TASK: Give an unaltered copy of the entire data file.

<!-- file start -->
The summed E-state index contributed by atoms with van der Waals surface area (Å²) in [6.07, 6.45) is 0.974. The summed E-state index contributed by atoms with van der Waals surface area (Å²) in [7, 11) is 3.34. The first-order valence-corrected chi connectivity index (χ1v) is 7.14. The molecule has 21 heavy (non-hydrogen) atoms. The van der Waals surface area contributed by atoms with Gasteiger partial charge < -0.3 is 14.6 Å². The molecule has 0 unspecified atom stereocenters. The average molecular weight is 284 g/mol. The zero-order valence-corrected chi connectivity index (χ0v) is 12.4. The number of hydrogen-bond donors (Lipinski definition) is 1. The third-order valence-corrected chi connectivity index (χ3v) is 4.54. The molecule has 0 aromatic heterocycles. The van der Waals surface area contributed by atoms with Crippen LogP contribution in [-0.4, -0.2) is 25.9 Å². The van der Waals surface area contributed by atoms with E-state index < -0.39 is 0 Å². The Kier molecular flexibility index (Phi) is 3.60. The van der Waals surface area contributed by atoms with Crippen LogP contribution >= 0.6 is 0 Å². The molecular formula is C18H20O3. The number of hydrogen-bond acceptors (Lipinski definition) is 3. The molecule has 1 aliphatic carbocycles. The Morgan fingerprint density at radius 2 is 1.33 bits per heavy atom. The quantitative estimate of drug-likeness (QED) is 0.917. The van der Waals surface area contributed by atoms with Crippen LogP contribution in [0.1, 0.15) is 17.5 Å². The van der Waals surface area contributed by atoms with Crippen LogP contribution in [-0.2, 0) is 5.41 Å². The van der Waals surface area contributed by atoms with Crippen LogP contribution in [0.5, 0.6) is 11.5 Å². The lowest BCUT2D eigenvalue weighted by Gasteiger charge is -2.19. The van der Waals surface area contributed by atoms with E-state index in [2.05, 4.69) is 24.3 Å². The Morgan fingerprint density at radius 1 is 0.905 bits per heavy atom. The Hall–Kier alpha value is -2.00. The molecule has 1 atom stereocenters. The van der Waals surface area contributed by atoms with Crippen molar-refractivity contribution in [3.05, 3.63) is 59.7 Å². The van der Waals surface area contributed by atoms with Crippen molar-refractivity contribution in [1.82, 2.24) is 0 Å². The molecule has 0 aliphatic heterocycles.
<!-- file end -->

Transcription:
The summed E-state index contributed by atoms with van der Waals surface area (Å²) in [6.07, 6.45) is 0.974. The summed E-state index contributed by atoms with van der Waals surface area (Å²) in [7, 11) is 3.34. The first-order valence-corrected chi connectivity index (χ1v) is 7.14. The molecule has 21 heavy (non-hydrogen) atoms. The van der Waals surface area contributed by atoms with Gasteiger partial charge < -0.3 is 14.6 Å². The molecule has 0 unspecified atom stereocenters. The average molecular weight is 284 g/mol. The zero-order valence-corrected chi connectivity index (χ0v) is 12.4. The number of hydrogen-bond donors (Lipinski definition) is 1. The third-order valence-corrected chi connectivity index (χ3v) is 4.54. The molecule has 0 aromatic heterocycles. The van der Waals surface area contributed by atoms with Crippen LogP contribution in [-0.4, -0.2) is 25.9 Å². The van der Waals surface area contributed by atoms with E-state index < -0.39 is 0 Å². The Kier molecular flexibility index (Phi) is 3.60. The van der Waals surface area contributed by atoms with Crippen LogP contribution >= 0.6 is 0 Å². The molecular formula is C18H20O3. The number of hydrogen-bond acceptors (Lipinski definition) is 3. The molecule has 1 aliphatic carbocycles. The Morgan fingerprint density at radius 2 is 1.33 bits per heavy atom. The quantitative estimate of drug-likeness (QED) is 0.917. The van der Waals surface area contributed by atoms with Crippen LogP contribution in [0.1, 0.15) is 17.5 Å². The van der Waals surface area contributed by atoms with Crippen LogP contribution in [-0.2, 0) is 5.41 Å². The van der Waals surface area contributed by atoms with Crippen LogP contribution in [0.5, 0.6) is 11.5 Å². The lowest BCUT2D eigenvalue weighted by Gasteiger charge is -2.19. The van der Waals surface area contributed by atoms with E-state index in [2.05, 4.69) is 24.3 Å². The Morgan fingerprint density at radius 1 is 0.905 bits per heavy atom. The Hall–Kier alpha value is -2.00. The molecule has 1 atom stereocenters. The van der Waals surface area contributed by atoms with Crippen molar-refractivity contribution in [3.05, 3.63) is 59.7 Å². The van der Waals surface area contributed by atoms with Crippen molar-refractivity contribution in [1.82, 2.24) is 0 Å². The molecule has 0 aliphatic heterocycles.